Get HDR Effects Without Multiple Images
If you look at the vibrant, glowing images from professional photographers and wonder why you can’t get the same colors in your own photos, it’s probably because they’re combining multiple exposures into one HDR image. Combining images that capture the shadows, the highlights, and what you’d consider the standard exposure for the scene means you can show bright sunlight in the background without bleaching or blackening out details in the foreground–your eye can see a much wider range of tones in an image than your camera can and HDR puts some of that back in your photos.
HDR is far from new, but it isn’t usually easy. There have been various add-ons and extras to simplify merging multiple exposures into HDR images in Photoshop or you could do it with the multi-step HDR tool in versions of Photoshop from CS2 onwards (or do it by hand with layers). The HDR Pro feature in CS5 gives you a lot more controls in a simpler interface, including making it easier to work with multiple exposures taken without a tripod. There’s also an option for faking an HDR image when you only have one exposure.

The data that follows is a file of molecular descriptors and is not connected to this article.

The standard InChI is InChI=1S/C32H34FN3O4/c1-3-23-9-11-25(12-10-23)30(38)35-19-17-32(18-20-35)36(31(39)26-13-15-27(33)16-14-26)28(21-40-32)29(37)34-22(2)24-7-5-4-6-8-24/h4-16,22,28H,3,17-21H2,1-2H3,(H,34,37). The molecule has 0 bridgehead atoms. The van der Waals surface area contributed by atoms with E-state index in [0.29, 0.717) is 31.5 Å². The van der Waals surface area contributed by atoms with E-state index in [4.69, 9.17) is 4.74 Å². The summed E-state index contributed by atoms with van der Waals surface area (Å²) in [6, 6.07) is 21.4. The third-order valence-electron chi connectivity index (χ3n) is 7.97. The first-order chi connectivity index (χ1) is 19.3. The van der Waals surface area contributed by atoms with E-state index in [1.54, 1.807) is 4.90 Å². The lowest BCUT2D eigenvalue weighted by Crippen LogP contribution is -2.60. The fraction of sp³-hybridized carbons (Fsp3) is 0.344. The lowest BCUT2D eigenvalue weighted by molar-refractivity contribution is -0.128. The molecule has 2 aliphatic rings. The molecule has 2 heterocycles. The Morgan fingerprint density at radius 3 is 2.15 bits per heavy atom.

HDR is a demanding process. It’s one of the few areas we had any problems with in the beta (along with 3D) and you’ll have to wait for Photoshop to work through the sequence of steps to merge the images, but this is still far easier than the previous multi-step and manual processes. The HDR merge in CS5 is a little better at aligning multiple images and removing "ghosts" where the same feature moves between two exposures. The HDR Pro dialog shows you the exposure of the source images and which one it’s using as the reference for removing those errors–and you can pick a different source image by clicking it.
The default HDR image is weighted to look vivid but realistic–you can adjust how vibrant and saturated the colors are; tweak the exposure overall and the balance of tones in the shadows, highlights, and details; or control how much the edges of objects in the photo "glow" to get the specific effect you want.
When you don’t have multiple exposures and your photo is dark or uninspiring, HDR Toning mimics the increased tonal range of HDR. The effects aren’t as good and you’ll have to spend more time tweaking the settings–unless you’re an expert, don’t expect the real look of HDR but you can certainly get more attractive images.